No mere shop this. No, this was a sophisticated outlet, catering for the more discerning fashionista.
Despite this, I went in.
Those who know me well will be the first to admit that when it comes to fashion, indeed to attire in general, I am detached at best.
Scruffy and inelegant would be fair descriptions of me, and though I try to deceive myself that my style shows a certain nonchalance, the truth of the matter is that my fashion sense sucks.
Don’t get me wrong. It’s not that I don’t appreciate style. If I see someone walking down the street looking stylish and individual, then I can appreciate it. Perhaps even more so, because it isn’t a talent I possess myself – the art of stylish dressing.
Unfortunately, my ineptitude in this department has also crossed over to my daughter, Helena. Too young to dress herself, she must rely on me to make a sartorial statement on her behalf.
The result being, she is often mistaken for a boy…..
And so it was in this boutique.
I should point out here that I was in a children’s clothes store.
Boutique sounds so adult, so a la mode, so sophisticated, it seems implausible it should be used for a kids’ store. But there you go. Such is the subtle, fickle nature of the fashion world.
Boutiques have evidently branched out into fresh markets since I was last inside one and today’s kids are clearly more fashion conscious and discerning than I realised.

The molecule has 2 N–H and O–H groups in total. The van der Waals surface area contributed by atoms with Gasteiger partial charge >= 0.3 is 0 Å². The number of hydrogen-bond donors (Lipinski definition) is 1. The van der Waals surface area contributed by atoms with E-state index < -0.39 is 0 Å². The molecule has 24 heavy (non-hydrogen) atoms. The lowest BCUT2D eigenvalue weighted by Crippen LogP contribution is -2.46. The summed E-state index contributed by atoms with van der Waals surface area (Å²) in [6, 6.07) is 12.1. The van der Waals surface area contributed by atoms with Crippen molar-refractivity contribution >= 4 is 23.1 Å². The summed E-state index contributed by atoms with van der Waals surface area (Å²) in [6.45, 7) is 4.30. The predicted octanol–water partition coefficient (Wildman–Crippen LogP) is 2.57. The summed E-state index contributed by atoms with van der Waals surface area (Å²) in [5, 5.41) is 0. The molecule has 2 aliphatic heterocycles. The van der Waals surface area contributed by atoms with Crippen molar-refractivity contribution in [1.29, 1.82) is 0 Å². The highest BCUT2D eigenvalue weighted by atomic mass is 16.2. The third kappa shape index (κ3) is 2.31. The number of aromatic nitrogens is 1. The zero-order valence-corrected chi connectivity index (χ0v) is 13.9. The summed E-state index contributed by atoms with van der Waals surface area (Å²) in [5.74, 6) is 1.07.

So I browse the store while the shop assistant casts a bemused eye over Helena’s ensemble. Lots of stripes and colours and blue jeans. Tom boy chic is how they could market it I suppose.
He asks how old he is, and I tell him SHE is one.
“Ahhh” is all the reply he can muster.
Browsing through the rails I am taken aback at the amount of black there is. Sombre, edgy outfits seem to be the only thing available.
And all I want is a raincoat. Some cheerful little jacket to help fend off the rain and the winter blues.
I ask the assistant what they have in the waterproof department. Something sturdy and easy to clean. You know, something that can survive the battering a one year old will give it.
He nods sagely and produces a few pieces, with a definite flourish and flick of the wrist.
A little black, leather looking all in one suit and a matching jacket.
The kind of thing a Hell’s Angel would wear. Only minituarised.
“They’re a bit, you know, black….” I stutter.
“Oh but black is very in this autumn for the wee ones.”
His enthusiasm and conviction are impressive, but I am still a little unsure.
“The winter is dark enough. Do you not have anything in red, say?”
No, no red.
Perhaps that was last season then?….
For the hell of it, we get Helena into one of the biker outfits, just for amusements sake.
Apparently she looks “great” but I’m not so sure.
Do I really want my daughter to look like some mini hellraiser?
I politely decline further assistance and explain that I don’t really get fashion.
“All I want is a bright, plastic mac really….”
The assistant shrugs and gives Helena a friendly ruffle of the hair. Clearly he sympathises with her plight.
For while all the hip young things will be smooching about in their gothic ensembles this winter, there will be Helena, all kitted out in the pink plastic raincoat, decorated with butterflies, that we found in a store further up the road.
And while she may not be trendy, at least the sheer pinkness of it should ensure she stops getting mistaken for a boy…..